Patron of Fishermen and Watchmakers
St. Peter was a fisherman of Galilee, named Simon, and the son of John. His brother Andrew introduced him to Christ about Whom they had heard from John the Baptist, and he became His disciple, ultimately giving up his family and possessions to follow Him. Christ changed his name to Peter (Rock) and made him the Rock on which His Church was to be built. After His Resurrection, Jesus conferred the primacy on Peter, who became the Vicar of Christ and the head of the Apostles, the first Pope.
The gospels speak about Peter more than any other Apostle. He was honored on many occasions; several miracles were performed for his benefit; Christ stayed at his home, preaching from his boat, sent him the first message of the resurrection, and appeared to him personally. Often Peter acted as spokesman for the other Apostles. Finally, mention is made of his defect: his anger, imperfect faith, impetuosity, and denial of Christ.
After the Ascension Peter began his work as head of the Church. He directed the election of Matthias, delivered the first public Apostolic sermon, cured a man lame from birth, and received a Divine commission to receive Gentiles into the Church. After the execution of James by Herod Agrippa, Peter was miraculously rescued from prison. He presided at the Apostolic council of Jerusalem in the year 50, when it was officially declared that the Gentile converts to the faith were not subject to the Jewish law of circumcision. Afterward, he went to Antioch, where it was decided that converted Jews were not bound to observe the Mosaic Law.
St. Peter dwelt in Rome intermittently for 25 years as founder and first Bishop of the Church there. Finally, in one of the last years of Nero’s reign, 64, he was crucified with his head down-ward, at his own request, not deeming himself worthy to die as did his Divine Master. Two Epistles of the New Testament are attributed to him, and the Gospel of St. Mark, who was his disciple, has been called “The Gospel of Peter”.
St. Paul, the indefatigable Apostle of the Gentiles, was converted from Judaism on the road to Damascus.
Paul remained some days in Damascus after his Baptism, and then went to Arabia, possibly for a year or two, to prepare himself for his future missionary activity. Having returned to Damascus, he stayed there for a time, preaching in the synagogues that Jesus is the Christ the Son of God. For this he incurred the hatred of the Jews and had to flee from the city. He then went to Jerusalem to see Peter and pay his homage to the head of the Church.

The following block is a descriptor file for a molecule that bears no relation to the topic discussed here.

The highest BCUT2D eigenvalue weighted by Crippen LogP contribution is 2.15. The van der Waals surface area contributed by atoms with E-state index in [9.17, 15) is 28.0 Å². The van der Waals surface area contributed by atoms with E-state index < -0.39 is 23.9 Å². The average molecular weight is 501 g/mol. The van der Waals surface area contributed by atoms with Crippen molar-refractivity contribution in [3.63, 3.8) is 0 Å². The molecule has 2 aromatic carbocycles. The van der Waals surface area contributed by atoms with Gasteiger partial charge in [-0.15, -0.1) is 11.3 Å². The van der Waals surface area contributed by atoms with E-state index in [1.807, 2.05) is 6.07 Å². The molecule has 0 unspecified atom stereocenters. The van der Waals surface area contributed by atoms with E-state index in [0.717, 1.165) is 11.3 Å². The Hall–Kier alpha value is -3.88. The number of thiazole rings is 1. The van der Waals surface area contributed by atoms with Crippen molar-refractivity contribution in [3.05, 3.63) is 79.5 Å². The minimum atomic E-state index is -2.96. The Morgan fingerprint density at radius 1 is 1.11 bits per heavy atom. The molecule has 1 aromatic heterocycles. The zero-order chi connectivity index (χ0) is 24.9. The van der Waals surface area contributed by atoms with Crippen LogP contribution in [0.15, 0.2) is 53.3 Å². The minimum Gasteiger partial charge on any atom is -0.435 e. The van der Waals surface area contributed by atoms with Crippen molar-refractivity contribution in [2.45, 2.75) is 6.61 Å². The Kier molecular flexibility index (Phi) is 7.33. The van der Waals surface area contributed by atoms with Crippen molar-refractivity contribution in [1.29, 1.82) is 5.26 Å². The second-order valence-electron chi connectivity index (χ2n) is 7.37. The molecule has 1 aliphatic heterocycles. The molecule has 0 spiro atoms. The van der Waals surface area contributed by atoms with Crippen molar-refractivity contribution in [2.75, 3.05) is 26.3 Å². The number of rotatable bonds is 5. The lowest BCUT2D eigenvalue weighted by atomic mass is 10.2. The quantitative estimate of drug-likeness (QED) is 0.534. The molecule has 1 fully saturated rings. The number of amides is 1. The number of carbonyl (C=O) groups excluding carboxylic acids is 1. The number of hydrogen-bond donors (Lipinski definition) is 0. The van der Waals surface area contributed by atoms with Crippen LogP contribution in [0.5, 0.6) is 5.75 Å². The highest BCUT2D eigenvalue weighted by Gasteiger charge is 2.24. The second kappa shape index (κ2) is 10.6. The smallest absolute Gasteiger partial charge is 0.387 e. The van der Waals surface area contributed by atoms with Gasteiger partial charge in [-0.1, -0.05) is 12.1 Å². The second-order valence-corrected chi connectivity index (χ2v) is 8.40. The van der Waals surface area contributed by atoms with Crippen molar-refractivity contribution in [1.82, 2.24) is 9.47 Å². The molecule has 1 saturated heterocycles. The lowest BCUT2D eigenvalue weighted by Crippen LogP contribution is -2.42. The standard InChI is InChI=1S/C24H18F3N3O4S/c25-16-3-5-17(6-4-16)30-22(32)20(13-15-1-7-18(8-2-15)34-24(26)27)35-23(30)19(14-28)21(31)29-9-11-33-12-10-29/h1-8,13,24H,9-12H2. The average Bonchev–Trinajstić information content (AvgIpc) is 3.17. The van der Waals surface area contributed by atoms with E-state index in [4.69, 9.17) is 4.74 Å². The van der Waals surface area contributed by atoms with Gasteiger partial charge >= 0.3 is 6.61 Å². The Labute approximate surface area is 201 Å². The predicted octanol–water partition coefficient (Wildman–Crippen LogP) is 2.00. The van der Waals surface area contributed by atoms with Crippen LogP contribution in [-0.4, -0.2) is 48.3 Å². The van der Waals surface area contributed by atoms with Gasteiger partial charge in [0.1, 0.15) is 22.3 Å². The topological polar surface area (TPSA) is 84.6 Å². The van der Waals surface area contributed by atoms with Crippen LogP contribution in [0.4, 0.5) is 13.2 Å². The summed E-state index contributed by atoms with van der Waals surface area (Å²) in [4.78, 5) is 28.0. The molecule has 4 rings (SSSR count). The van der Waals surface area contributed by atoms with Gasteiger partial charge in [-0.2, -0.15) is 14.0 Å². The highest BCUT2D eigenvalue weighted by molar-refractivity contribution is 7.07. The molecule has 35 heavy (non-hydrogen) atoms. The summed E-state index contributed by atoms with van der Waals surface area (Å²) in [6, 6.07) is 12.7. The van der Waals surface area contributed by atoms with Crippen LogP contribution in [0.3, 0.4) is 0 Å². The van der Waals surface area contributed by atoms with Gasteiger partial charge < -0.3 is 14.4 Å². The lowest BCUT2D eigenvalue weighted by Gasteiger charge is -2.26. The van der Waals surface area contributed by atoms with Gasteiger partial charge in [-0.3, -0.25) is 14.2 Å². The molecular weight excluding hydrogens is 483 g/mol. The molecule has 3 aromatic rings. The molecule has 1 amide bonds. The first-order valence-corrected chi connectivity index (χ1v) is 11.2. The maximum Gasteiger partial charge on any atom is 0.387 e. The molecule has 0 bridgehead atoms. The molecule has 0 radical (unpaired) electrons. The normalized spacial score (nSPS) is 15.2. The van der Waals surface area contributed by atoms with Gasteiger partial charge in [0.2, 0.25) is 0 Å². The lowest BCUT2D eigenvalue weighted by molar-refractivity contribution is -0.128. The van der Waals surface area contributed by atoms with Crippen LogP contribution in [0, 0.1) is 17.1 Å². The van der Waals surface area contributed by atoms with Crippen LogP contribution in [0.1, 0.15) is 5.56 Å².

Later Paul went back to his native Tarsus and began to evangelize his own province until called by Barnabas to Antioch. After one year, on the occasion of famine, both Barnabas and Paul were sent with alms to the poor Christian community at Jerusalem. Having fulfilled their mission, they returned to Antioch.
Soon after this Paul and Barnabas made the first missionary journey (44/45-49/50), visiting the island of Cyprus, then Pamphylia, Pisidia, and Lycaonia, all in Asia Minor, and establishing Churches at Pisidian Antioch, Iconium, Lystra, and Derbe.
After the Apostolic Council of Jerusalem Paul, accompanied by Silas and later also Timothy and like, made his second missionary journey (50-52/53), first revisiting the Churches previously established by him in Asia Minor and then passing through Galatia. At Troas a vision of a Macedonian was had by Paul, which impressed him as a call from God to evangelize Macedonia. He accordingly sailed for Europe, and preached the Gospel in Philippi, Thessalonica, Beroea, Athens, and Corinth. Then he returned to Antioch by way of Ephesus and Jerusalem.
On his missionary journey (53/54-58) Paul visited nearly the same regions as on the second, but made Ephesus, where he remained nearly three years, the center of his missionary activity. He laid plans also for another missionary journey, intending to leave Jerusalem for Rome and Spain. But persecutions by the Jews hindered him from accomplishing his purpose. After two years of imprisonment at Caesarea he finally reached Rome, where he was kept another two years in chains.
The Acts of the Apostles gives us no further information on the life of this Apostle. We gather, however, from the Pastoral Epistles and from tradition that at the end of the two years St. Paul was traveled to Spain, later to the East again, and then back to Rome, where he was imprisoned a second time, and in the year 67 was beheaded.
St. Paul’s untiring interest in and paternal affection for the Churches established by him have given us fourteen canonical Epistles. It is, however, quite certain that he wrote other Letters that are no longer extant. In his Epistles, St. Paul shows himself to be a profound religious thinker, and he has had an enduring formative influence in the development of Christianity. The centuries only make more apparent his greatness of mind and spirit.
PRAYER: God, You give us a holy joy as we celebrate the solemnity of the Apostles Sts. Peter and Paul. Grant that Your Church may follow their teaching and example in all things, for it is through them that Christianity began its development. Amen.